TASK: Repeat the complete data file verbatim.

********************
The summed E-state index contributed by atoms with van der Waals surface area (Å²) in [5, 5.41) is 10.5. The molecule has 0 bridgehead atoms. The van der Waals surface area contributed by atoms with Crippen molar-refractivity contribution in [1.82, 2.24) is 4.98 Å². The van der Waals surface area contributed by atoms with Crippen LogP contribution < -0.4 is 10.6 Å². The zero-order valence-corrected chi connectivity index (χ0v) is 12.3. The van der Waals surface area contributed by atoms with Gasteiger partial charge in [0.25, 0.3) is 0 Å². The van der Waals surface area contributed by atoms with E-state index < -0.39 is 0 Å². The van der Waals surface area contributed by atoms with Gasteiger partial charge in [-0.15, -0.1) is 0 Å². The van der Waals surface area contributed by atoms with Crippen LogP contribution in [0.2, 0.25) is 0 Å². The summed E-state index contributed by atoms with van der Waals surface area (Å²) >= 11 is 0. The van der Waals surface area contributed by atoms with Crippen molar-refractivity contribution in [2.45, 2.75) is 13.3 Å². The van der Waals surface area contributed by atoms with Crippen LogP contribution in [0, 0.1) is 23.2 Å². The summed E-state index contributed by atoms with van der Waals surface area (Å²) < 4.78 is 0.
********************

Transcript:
The summed E-state index contributed by atoms with van der Waals surface area (Å²) in [5, 5.41) is 10.5. The molecule has 0 bridgehead atoms. The van der Waals surface area contributed by atoms with Crippen molar-refractivity contribution in [1.82, 2.24) is 4.98 Å². The van der Waals surface area contributed by atoms with Crippen LogP contribution < -0.4 is 10.6 Å². The zero-order valence-corrected chi connectivity index (χ0v) is 12.3. The van der Waals surface area contributed by atoms with Gasteiger partial charge in [0.25, 0.3) is 0 Å². The van der Waals surface area contributed by atoms with E-state index < -0.39 is 0 Å². The van der Waals surface area contributed by atoms with Gasteiger partial charge in [-0.15, -0.1) is 0 Å². The van der Waals surface area contributed by atoms with Crippen LogP contribution in [0.2, 0.25) is 0 Å². The summed E-state index contributed by atoms with van der Waals surface area (Å²) >= 11 is 0. The van der Waals surface area contributed by atoms with Crippen molar-refractivity contribution in [2.45, 2.75) is 13.3 Å². The van der Waals surface area contributed by atoms with Crippen LogP contribution in [0, 0.1) is 23.2 Å². The summed E-state index contributed by atoms with van der Waals surface area (Å²) < 4.78 is 0.